Exposure to persistent road traffic noise may impact on ‘executive function’, report finds

Researchers say more work is required to establish extent to which older people are impacted

Respondents whose residences had the highest levels of noise exposure achieved lower scores on the ‘animal naming test’. Photograph: iStock

Respondents whose residences had the highest levels of noise exposure achieved lower scores on the ‘animal naming test’. Photograph: iStock

 

Researchers from the Economic and Social Research Institute (ESRI) have found “some evidence” that road traffic noise exposure has a negative impact executive function, a cognitive process that organises thoughts, decision-making and behaviour among a sample of older adults in Ireland.

Respondents whose residences had the highest levels of noise exposure achieved lower scores on the ‘animal naming test’ than other and the size of this correlation was said to be “considerable”.

The animal naming test involves respondents naming as many animals as they can in one minute. It tests executive function and requires efficient organisation of verbal retrieval and word recall.

The research, Road traffic noise and cognitive function among older adults, by Ciarán Mac Domhnaill, Owen Douglas, Seán Lyons, Enda Murphy and Anne Nolan was published on Thursday.

They estimated exposure to noise originating from road traffic during 2013 for residences in Dublin and Cork for 1,706 individuals aged 54 and over from the Irish Longitudinal Study on Ageing (TILDA).

Researchers said respondents with a primary education scored significantly lower on the test than those with a secondary education, and the gap related to education was only slightly larger than the one between respondents exposed to the most noise compared to the least.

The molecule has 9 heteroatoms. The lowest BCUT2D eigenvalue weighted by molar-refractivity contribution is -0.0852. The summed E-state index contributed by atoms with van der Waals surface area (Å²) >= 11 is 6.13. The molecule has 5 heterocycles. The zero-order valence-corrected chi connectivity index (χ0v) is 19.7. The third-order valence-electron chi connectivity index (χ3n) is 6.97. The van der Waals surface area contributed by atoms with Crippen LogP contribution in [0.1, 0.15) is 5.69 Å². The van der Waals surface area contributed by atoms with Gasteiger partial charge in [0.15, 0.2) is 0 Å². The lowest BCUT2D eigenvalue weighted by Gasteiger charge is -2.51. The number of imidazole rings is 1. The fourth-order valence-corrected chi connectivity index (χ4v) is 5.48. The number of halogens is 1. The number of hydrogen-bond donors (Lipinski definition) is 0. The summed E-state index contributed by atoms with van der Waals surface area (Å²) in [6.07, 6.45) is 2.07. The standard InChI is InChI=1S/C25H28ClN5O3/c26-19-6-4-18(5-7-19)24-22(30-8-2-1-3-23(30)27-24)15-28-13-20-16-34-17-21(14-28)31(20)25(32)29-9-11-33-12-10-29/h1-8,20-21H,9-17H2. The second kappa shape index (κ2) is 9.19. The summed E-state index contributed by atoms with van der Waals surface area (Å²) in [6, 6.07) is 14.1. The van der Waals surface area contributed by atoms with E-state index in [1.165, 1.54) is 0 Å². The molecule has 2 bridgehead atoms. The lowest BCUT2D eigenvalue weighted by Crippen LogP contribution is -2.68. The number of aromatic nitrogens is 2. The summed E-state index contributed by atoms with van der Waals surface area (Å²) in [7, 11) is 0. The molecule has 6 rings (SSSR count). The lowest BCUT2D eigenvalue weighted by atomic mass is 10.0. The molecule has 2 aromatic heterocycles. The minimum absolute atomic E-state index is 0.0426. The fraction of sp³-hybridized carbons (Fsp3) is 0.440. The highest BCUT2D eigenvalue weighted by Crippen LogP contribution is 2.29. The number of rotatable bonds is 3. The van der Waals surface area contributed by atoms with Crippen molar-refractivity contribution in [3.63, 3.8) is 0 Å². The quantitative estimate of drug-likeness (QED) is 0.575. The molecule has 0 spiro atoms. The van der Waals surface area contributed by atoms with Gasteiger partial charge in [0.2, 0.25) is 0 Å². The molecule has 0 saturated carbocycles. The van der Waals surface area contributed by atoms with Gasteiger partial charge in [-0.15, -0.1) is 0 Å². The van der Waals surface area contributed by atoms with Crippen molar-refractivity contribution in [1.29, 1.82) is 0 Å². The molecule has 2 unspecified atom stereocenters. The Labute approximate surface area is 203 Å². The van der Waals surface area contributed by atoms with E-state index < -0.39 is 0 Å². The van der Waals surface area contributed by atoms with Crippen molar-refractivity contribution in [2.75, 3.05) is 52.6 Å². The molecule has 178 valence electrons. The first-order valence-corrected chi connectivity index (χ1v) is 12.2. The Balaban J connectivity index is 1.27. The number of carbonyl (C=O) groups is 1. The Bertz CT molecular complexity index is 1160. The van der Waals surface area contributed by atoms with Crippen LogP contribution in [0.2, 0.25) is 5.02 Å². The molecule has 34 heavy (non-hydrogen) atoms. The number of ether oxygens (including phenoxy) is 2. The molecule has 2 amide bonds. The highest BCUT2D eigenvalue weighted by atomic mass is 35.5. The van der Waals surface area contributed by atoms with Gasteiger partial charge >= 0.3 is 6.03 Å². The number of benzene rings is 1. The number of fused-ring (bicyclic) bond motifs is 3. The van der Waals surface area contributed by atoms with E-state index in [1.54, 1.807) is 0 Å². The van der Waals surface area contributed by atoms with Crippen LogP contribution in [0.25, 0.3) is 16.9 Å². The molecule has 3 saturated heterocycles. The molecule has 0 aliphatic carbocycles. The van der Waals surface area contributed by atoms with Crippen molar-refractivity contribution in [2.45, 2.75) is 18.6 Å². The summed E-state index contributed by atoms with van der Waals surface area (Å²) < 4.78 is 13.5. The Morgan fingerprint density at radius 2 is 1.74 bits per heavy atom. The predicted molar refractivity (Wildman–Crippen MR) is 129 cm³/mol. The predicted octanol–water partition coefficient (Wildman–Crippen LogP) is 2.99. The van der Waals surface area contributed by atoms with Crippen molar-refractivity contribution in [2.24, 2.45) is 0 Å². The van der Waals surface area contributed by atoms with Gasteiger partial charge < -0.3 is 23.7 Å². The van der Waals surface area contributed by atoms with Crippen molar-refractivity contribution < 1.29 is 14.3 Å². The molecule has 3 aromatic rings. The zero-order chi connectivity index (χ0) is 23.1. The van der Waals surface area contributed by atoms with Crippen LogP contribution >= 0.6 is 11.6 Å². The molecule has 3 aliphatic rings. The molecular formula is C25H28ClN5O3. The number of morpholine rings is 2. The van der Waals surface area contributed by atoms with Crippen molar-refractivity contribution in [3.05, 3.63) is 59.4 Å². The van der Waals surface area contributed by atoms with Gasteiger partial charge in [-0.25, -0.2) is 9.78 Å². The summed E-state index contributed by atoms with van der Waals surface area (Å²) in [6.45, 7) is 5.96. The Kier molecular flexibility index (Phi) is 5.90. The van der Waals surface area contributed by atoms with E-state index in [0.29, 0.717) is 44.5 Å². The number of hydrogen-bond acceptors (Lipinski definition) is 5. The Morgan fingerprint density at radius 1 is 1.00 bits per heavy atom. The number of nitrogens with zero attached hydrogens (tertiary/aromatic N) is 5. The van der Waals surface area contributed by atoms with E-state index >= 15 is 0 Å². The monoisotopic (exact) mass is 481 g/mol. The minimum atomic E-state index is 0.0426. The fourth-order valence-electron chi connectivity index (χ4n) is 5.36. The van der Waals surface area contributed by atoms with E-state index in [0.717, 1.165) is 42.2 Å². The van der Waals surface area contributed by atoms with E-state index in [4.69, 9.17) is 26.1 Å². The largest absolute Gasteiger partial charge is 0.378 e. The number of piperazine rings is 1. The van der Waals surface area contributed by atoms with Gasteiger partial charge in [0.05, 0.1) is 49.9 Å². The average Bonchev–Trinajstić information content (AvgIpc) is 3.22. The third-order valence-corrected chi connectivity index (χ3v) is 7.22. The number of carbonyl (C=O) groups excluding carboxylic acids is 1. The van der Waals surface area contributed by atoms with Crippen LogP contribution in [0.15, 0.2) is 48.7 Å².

“However, in a further analysis of a smaller sample for whom we also had data on air pollution, the relationship between noise and executive function became non-significant,” they said.

“This means that we cannot rule out the possibility that some other aspect of the urban environment such as exposure to higher levels of air pollution might have explained the relationship we saw in the data.”

The researchers added that the level of road traffic noise exposure depends upon many things that can be affected by public policy, including elements of urban planning and traffic management.

“When making such policy choices, it is useful for planners and transport policymakers to know more about how exposure to noise is related to different aspects of public health,” they said.

“This research focused on whether older adults whose residences were exposed to more road traffic noise scored differently on a range of cognitive tests than their counterparts in quieter areas.

“While there was no statistically significant relationship between road traffic noise and several types of cognition, results on a test of executive function were lower by a large and statistically significant amount.

“It will take further research to learn whether this type of cognition is more affected by road noise for older adults than other cognitive domains, or whether more complex processes are at play.”